Where vulnerabilities may lie and how to reduce the risk for future and new devices joining the network.
As the Internet of Things (IoT) becomes increasingly commoditised, we will see large-scale rollout of IoT devices across smart cities and smart utilities. But with rapid IoT network deployment comes the challenge of managing legacy devices and migrating from or integrating with existing technology in a secure and scalable way. Often legacy devices do not have the inherent security that newer devices should have and therefore represent a security threat.
We are also in danger of finding a serious lack of knowledge on how to mitigate the risks while ensuring cost effective solutions. With cyber attacks a high priority on all our agendas, how do you decide a solution to ensure that your IoT deployment is the most secure and scalable for your city or utility?
The City of London and Glasgow are two of the most recent cities to embrace wireless mesh networks based on Wi-SUN Alliance technology, which is proving to be the architecture of choice for many of these next-generation deployments.
Main concerns when mitigating risks are security, scalability and interoperability. Based on experience, I know that not only is a wireless mesh architecture an ideal topology, but also that solutions based on open standards and supported by a robust certification program are three of the most important factors you must consider.
Building more functionality into our networks and using more sophisticated devices means that there is potentially a larger attack surface. Maintaining continuous connectivity between end points mitigates deployments against outages and security breaches.
Meanwhile a mesh network by its very nature is highly resilient, ideal for densely populated or built up areas where connections on star networks (multipoint to point connections) are far more vulnerable to connectivity problems. We must ensure that we design networks to be as reliable and secure as possible from the ground up.
Mesh networks are also highly scalable, ensuring that the network remains reliable and responsive as the number of connected devices increases.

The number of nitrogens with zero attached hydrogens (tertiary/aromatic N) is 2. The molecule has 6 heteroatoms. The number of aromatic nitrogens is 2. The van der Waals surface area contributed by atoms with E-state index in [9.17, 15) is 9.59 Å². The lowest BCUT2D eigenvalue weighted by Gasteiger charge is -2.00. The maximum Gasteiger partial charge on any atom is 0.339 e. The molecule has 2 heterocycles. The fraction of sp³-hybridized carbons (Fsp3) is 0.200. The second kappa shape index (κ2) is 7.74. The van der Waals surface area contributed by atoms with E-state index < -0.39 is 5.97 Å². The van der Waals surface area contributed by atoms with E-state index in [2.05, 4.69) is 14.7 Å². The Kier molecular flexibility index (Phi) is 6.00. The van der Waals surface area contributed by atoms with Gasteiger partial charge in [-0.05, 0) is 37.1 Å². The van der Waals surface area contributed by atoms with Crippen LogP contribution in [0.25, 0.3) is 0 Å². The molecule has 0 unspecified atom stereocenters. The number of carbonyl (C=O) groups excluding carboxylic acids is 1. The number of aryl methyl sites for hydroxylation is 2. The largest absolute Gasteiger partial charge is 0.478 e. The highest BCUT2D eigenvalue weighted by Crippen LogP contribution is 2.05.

The increasing diversity of and interaction between applications calls for multi-service network infrastructure, for example a smart city network with interconnectivity between a smart street lighting network, traffic sensors and management devices. These networks require devices to be interoperable enabling peer-to-peer connectivity, as well as supporting standardised methods for securing the network, such as device authentication. This seamless interoperability between products from different vendors requires the adoption of open standards which brings additional benefits such as vendor choice.
It is important that vendors have access to independent testing facilities, which can test products for compliance to specifications in realistic conditions to ensure that equipment works as expected. The availability of a certification program reassures customers that IoT devices are up to standard.
Wi-SUN Alliance is a global ecosystem of industry stakeholders, including vendors and users, created to develop communication specifications for IoT equipment and to manage their testing and certification. Products using Wi-SUN profiles, supported by a strong certification program, are currently being deployed on a large scale globally, including in street light networks, utility networks for smart metering and distributed energy resources in the UK, across European cities, North and South America, and Asia, as well as in home energy management, and health and well-being monitoring in Japan.
The Wi-SUN Alliance currently publishes two communication profile specifications. The first covers Home Area Networks (HANs) and deals with IoT devices using short-range communications. The HAN profile supports applications, such as smart thermostats and air conditioning.
The second profile covers Field Area Networks (FANs) to support a range of large-scale applications, such as utilities and smart cities. Wi-SUN Alliance profiles also apply to a broader range of machine-to-machine applications, such as asset management and structural health.
Whichever pathway you adopt for your IoT infrastructure, ensure you have access to expertise in communications and security to reduce risks and costs. Consider security, scalability and interoperability as your main risks to implementation and refer to case studies using wireless mesh, open standards and certification to ensure your smart city innovations evolve, bringing benefits for customers and citizens, reducing costs and improving efficiency for your municipality.
Phil Beecher, President and CEO, Wi-SUN Alliance was interviewed at the TEISS event in February.
*This blog was edited from an article originally published by TEISS